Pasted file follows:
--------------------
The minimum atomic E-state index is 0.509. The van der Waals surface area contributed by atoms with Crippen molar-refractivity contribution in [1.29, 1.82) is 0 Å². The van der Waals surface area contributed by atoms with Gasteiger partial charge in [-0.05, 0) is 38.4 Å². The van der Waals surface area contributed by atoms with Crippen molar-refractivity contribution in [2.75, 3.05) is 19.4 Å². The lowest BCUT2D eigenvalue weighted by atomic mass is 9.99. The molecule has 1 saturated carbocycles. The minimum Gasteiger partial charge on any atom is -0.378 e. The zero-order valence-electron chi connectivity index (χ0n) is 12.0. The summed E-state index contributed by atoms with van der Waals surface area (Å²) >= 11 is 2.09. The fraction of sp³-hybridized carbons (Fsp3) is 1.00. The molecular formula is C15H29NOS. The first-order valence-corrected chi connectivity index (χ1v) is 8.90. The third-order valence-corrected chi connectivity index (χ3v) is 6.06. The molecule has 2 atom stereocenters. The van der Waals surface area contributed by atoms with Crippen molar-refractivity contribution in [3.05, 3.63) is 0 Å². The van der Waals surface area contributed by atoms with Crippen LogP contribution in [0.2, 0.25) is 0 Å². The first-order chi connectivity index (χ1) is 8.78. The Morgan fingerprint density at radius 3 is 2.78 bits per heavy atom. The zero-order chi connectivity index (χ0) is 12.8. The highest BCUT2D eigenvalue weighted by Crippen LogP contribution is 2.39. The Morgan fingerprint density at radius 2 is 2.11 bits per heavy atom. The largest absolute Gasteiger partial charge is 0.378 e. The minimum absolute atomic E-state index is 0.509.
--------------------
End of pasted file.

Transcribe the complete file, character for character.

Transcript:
The minimum atomic E-state index is 0.509. The van der Waals surface area contributed by atoms with Crippen molar-refractivity contribution in [1.29, 1.82) is 0 Å². The van der Waals surface area contributed by atoms with Gasteiger partial charge in [-0.05, 0) is 38.4 Å². The van der Waals surface area contributed by atoms with Crippen molar-refractivity contribution in [2.75, 3.05) is 19.4 Å². The lowest BCUT2D eigenvalue weighted by atomic mass is 9.99. The molecule has 1 saturated carbocycles. The minimum Gasteiger partial charge on any atom is -0.378 e. The zero-order valence-electron chi connectivity index (χ0n) is 12.0. The summed E-state index contributed by atoms with van der Waals surface area (Å²) >= 11 is 2.09. The fraction of sp³-hybridized carbons (Fsp3) is 1.00. The molecular formula is C15H29NOS. The first-order valence-corrected chi connectivity index (χ1v) is 8.90. The third-order valence-corrected chi connectivity index (χ3v) is 6.06. The molecule has 2 atom stereocenters. The van der Waals surface area contributed by atoms with Crippen molar-refractivity contribution in [3.05, 3.63) is 0 Å². The van der Waals surface area contributed by atoms with Crippen LogP contribution in [0.2, 0.25) is 0 Å². The first-order chi connectivity index (χ1) is 8.78. The Morgan fingerprint density at radius 3 is 2.78 bits per heavy atom. The zero-order chi connectivity index (χ0) is 12.8. The highest BCUT2D eigenvalue weighted by Crippen LogP contribution is 2.39. The Morgan fingerprint density at radius 2 is 2.11 bits per heavy atom. The largest absolute Gasteiger partial charge is 0.378 e. The minimum absolute atomic E-state index is 0.509.